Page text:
I'm a bit of a sucker for campus noevls, even though I don't really believe that "campus novel" is a meaningful literary genre. I belated finished reading The History Man yesterday, after having previously read this review in the guardian.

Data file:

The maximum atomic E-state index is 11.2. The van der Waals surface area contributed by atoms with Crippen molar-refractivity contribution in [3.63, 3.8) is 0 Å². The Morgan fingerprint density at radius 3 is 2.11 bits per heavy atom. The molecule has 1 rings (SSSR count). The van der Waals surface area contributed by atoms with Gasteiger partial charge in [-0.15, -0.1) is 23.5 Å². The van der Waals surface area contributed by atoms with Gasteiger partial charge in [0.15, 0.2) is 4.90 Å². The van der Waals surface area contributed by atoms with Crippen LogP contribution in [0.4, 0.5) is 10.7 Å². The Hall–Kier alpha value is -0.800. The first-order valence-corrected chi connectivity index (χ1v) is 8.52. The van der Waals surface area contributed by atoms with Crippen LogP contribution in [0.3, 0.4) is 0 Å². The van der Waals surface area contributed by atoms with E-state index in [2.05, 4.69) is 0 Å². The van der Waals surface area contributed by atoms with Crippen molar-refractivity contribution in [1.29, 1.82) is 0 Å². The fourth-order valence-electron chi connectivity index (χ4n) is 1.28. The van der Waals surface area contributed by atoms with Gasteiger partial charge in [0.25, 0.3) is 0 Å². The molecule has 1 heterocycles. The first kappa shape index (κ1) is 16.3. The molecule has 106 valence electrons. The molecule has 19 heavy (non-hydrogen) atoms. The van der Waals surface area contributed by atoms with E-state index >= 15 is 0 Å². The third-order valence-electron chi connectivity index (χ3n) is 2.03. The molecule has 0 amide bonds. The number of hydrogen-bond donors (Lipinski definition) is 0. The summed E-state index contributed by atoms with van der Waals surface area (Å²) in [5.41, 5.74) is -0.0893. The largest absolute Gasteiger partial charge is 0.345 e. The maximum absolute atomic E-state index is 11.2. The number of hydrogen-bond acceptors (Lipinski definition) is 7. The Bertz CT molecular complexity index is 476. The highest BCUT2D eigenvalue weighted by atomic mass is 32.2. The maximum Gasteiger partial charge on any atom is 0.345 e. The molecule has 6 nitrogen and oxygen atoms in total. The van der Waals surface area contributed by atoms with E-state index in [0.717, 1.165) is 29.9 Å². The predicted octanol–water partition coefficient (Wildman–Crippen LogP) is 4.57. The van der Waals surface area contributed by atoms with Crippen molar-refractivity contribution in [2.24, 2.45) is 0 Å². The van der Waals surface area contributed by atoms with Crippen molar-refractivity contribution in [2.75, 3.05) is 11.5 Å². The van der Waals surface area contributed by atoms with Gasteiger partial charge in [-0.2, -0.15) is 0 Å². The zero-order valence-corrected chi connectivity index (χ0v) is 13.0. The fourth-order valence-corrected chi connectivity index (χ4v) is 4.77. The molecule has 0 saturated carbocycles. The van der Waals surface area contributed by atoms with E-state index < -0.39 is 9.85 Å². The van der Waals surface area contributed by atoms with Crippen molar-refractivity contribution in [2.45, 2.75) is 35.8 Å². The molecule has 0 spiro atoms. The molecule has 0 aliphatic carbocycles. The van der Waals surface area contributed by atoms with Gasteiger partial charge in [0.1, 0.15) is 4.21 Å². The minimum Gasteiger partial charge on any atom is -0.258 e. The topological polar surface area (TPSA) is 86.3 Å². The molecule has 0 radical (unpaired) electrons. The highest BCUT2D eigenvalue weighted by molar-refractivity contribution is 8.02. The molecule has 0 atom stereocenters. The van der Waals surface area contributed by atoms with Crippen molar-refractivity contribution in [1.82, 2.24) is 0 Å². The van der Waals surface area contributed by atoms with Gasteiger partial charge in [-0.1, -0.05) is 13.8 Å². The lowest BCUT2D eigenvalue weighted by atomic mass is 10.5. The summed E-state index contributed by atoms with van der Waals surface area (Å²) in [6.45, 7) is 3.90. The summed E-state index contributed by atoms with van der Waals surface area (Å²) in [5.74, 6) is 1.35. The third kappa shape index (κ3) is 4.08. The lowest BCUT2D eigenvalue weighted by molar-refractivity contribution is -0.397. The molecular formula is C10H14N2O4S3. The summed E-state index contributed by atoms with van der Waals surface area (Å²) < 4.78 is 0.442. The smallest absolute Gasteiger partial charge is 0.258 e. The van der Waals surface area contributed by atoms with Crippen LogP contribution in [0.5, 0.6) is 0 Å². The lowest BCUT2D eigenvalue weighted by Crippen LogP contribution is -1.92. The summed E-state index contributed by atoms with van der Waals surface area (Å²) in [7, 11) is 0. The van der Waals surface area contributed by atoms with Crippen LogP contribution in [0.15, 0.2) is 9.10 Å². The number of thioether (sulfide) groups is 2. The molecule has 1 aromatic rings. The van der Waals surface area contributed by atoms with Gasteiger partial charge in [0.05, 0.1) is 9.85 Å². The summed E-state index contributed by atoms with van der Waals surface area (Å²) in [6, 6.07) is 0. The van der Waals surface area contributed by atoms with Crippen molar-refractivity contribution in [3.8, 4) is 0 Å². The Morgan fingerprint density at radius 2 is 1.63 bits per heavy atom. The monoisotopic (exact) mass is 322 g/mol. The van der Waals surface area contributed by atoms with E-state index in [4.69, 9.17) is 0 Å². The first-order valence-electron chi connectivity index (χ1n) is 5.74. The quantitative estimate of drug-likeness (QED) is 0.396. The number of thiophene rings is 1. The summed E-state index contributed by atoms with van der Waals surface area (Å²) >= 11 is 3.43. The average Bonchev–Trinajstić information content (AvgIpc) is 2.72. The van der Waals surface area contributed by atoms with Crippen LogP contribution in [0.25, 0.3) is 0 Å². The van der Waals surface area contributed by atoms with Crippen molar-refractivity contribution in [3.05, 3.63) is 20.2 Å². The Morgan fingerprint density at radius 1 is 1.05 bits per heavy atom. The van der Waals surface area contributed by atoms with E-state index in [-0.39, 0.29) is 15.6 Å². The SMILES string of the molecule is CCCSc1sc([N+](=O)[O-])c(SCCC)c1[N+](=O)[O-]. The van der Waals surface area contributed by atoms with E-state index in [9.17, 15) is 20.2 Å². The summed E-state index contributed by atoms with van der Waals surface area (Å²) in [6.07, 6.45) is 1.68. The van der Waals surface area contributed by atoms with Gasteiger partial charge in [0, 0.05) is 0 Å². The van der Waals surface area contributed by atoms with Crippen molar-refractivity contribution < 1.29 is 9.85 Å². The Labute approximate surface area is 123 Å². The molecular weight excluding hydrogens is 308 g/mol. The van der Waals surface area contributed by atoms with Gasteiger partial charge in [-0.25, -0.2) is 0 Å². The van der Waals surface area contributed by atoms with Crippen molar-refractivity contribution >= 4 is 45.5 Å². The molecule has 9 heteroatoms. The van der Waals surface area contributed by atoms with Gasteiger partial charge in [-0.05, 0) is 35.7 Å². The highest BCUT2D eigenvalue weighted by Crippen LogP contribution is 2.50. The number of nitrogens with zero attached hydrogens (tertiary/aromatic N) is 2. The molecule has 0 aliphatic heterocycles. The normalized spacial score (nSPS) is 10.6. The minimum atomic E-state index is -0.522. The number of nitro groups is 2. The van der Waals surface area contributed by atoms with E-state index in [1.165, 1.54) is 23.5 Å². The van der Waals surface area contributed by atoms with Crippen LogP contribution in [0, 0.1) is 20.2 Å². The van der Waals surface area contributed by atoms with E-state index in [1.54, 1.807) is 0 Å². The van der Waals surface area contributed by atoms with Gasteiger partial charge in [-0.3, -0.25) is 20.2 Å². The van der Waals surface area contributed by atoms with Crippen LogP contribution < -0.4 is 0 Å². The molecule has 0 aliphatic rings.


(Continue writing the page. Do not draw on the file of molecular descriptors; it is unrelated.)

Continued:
The book's wikipedia entry attests to its significance, although it's not a very good overview; David Lodge's view is more to the point. I guess one way to interpret the book, probably not the right way, is as a lesson in why, over the past 30 years, universities have had to comply with externally-set standards, why teaching quality has been put on a more and more formal basis, and why we all started to frown on sexual harrassment. (Of course, it's nearly always a mistake to write a novel with the objective of teaching the reader a lesson, which is why I say this is the wrong way to interpret the book. But it may help some readers come to terms with the way it deals with a thoroughly unpleasant man, who fails to get his come-uppance.)